When the country first started talking about COVID-19 earlier this year, it added many new terms to our vocabulary. An important topic that might be brand new to your company is personal protection equipment, or PPE, a broad term used for types of clothing and special coverings that help reduce the risk of physical or medical harm posed by hazards.
Not all businesses will need to provide the same kind or level of PPE – medical offices and establishments will have a greater demand for masks, gloves, facial coverings, and full-body protection than, say, financial firms. But with the threat from COVID-19 still present to varying degrees, it’s a good time to learn what each piece of PPE is and how it works.
Let’s start at the top. Head protection gear is designed to protect employees from hitting their heads against hard objects or from causing damage or bruising in the event of a fall. This can include helmets, hard hats, guards, and other accessories. It can also keep hair out of the reach of machinery, which would result in entanglement and injury.
Fingers, arms, and hands are at risk of getting caught in mechanical equipment, accidentally getting stuck or burned. Hand protection gear provides a layer of insulation against electrical shocks, red-hot metal, sharp objects, and chemicals. Thick gloves provide the protection required for construction and other industrial settings; thin latex gloves are used in medical offices and health care settings to prevent the spread of germs on surfaces.
Eye and Face Protection
Your face is very sensitive and can be an easy target for several accidents, some of which can be life-altering. Protecting your face, and ensuring your workers’ faces are covered, is critical, whether it’s goggles to keep dust particles or metal shards out of their eyes or to full-face masks to prevent blindness when working with lasers or chemicals.
This is the type of PPE most of us became familiar with during the COVID-19 pandemic: Facial masks, N95 masks, respirators, and other coverings designed to keep germs out of our lungs. These masks also keep sawdust, dirt, small metal particles, and other tiny particulates from being inhaled, which can cause serious illness or something even more problematic for people who live with asthma or other respiratory conditions. Respiratory PPE also includes powered respirators, protective hoods, and monitors to provide air quality readings.
If loud noises are a regular part of the workday, your workers need hearing protection. Hearing damage can be irreparable, especially if a person is exposed to very loud noises repeatedly and for many years. Among the hearing PPE to consider and use are earplugs, noise meters, communication equipment to avoid shouting in loud areas, and acoustic foam and other materials that can help dampen and deaden loud noises.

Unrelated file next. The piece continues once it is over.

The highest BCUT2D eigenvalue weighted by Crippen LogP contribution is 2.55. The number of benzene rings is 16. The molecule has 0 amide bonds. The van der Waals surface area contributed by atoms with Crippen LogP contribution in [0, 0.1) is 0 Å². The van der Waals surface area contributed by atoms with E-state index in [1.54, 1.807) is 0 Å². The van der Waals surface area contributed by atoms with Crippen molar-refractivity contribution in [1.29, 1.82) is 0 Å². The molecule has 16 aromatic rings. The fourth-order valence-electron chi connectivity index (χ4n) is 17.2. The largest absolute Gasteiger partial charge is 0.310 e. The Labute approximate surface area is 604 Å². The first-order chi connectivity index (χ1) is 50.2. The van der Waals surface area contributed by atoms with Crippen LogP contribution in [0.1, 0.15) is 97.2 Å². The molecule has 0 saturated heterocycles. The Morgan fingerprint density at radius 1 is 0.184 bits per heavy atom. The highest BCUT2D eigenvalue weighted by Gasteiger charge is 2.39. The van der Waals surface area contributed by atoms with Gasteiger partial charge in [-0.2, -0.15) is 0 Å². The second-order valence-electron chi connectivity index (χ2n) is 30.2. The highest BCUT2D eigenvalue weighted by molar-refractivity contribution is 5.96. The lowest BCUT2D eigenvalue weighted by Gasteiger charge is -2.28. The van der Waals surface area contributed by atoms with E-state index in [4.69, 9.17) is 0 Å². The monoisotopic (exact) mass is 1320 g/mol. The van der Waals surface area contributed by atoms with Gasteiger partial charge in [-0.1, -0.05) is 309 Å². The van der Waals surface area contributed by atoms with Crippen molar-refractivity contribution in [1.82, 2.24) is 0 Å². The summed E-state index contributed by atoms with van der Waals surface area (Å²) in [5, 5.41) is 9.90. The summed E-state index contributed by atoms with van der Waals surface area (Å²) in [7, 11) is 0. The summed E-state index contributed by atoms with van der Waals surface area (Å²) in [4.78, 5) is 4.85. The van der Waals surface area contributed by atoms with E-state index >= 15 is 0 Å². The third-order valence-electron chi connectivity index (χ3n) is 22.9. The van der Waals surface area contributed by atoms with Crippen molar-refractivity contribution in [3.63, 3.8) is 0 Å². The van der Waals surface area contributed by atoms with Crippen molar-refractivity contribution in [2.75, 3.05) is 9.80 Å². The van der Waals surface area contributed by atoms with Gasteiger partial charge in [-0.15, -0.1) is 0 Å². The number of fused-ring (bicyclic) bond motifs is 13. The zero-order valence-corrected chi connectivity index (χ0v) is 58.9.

Slips and falls aren’t the only work hazards that your employees need to be mindful of, as some equipment or products can risk physical damage to an employee’s foot. If your employees work in a very hot or cold environment, insulated boots can provide a layer of protection from the elements; rubber-soled boots or shoes can protect against electricity and chemicals.
When working with metal, heat, or out in the elements, full-body protection might be required, depending on the project. It should fit close to the body to avoid risking becoming entangled in other machinery, but not so tight that it restricts breathing. It’s also wise to have reflective strips on body covering, regardless of whether workers are outside at night – anything that can draw attention to them in a busy area will help keep everyone safe. Body PPE includes life jackets for jobs on the water, insulated equipment and clothing for outdoor work, safety harnesses, heavy aprons for welding or work with chemicals, and high-visibility clothing for dimly lit areas.
Height and Access Protection
Less common but still important is equipment to protect against falling from heights or when accessing restricted locations is worth stocking if your employees need them. Employees might need to be trained on using this equipment, both upon initial hiring and possibly periodically throughout their career. The protective equipment itself must also be inspected regularly to ensure it has maintained integrity and will be useful if needed. Height and access PPE include body harnesses, systems to catch someone if they fall, lifting and lowering harnesses, rescue lifting, and emergency energy absorbers.
Keep Your Workers Safe
If the world of PPE is confusing to you, or you want to make sure you’re fully protecting your employees, contact Action Group Staffing. We’re standing by and ready to help you navigate the new working world, from providing advice on PPE to helping you find top talent to add to your team. Contact Action Group Staffing today, and let’s get started.